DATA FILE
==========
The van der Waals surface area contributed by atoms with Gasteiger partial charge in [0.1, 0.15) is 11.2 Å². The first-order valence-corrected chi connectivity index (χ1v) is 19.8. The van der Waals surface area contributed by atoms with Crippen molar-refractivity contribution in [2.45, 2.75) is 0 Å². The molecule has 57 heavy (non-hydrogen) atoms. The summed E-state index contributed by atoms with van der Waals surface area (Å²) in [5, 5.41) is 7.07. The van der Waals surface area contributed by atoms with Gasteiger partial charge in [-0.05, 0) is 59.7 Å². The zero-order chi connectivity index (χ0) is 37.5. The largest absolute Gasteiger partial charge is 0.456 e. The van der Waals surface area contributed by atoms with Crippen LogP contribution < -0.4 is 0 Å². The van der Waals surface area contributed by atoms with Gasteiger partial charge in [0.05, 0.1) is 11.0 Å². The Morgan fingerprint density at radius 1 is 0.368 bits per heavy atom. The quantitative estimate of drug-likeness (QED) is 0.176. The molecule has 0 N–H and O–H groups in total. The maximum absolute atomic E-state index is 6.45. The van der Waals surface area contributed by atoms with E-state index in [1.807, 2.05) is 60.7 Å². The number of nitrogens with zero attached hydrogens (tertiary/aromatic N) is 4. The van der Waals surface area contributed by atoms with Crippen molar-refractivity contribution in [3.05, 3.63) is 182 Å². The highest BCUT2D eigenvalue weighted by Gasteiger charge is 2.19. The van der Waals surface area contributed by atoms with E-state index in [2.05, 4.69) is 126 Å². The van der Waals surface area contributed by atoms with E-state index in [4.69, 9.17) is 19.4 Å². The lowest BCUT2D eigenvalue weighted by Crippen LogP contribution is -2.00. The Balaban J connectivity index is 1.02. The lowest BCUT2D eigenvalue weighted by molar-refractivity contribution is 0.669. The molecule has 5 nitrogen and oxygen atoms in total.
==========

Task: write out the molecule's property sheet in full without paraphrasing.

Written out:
The van der Waals surface area contributed by atoms with Gasteiger partial charge in [0.1, 0.15) is 11.2 Å². The first-order valence-corrected chi connectivity index (χ1v) is 19.8. The van der Waals surface area contributed by atoms with Crippen molar-refractivity contribution in [2.45, 2.75) is 0 Å². The molecule has 57 heavy (non-hydrogen) atoms. The summed E-state index contributed by atoms with van der Waals surface area (Å²) in [5, 5.41) is 7.07. The van der Waals surface area contributed by atoms with Gasteiger partial charge in [-0.05, 0) is 59.7 Å². The zero-order chi connectivity index (χ0) is 37.5. The largest absolute Gasteiger partial charge is 0.456 e. The van der Waals surface area contributed by atoms with Crippen LogP contribution < -0.4 is 0 Å². The van der Waals surface area contributed by atoms with Gasteiger partial charge in [0.05, 0.1) is 11.0 Å². The Morgan fingerprint density at radius 1 is 0.368 bits per heavy atom. The quantitative estimate of drug-likeness (QED) is 0.176. The molecule has 0 N–H and O–H groups in total. The maximum absolute atomic E-state index is 6.45. The van der Waals surface area contributed by atoms with E-state index in [1.807, 2.05) is 60.7 Å². The number of nitrogens with zero attached hydrogens (tertiary/aromatic N) is 4. The van der Waals surface area contributed by atoms with Crippen molar-refractivity contribution in [3.05, 3.63) is 182 Å². The highest BCUT2D eigenvalue weighted by Gasteiger charge is 2.19. The van der Waals surface area contributed by atoms with E-state index in [2.05, 4.69) is 126 Å². The van der Waals surface area contributed by atoms with E-state index in [4.69, 9.17) is 19.4 Å². The lowest BCUT2D eigenvalue weighted by Crippen LogP contribution is -2.00. The Balaban J connectivity index is 1.02. The lowest BCUT2D eigenvalue weighted by molar-refractivity contribution is 0.669. The molecule has 5 nitrogen and oxygen atoms in total.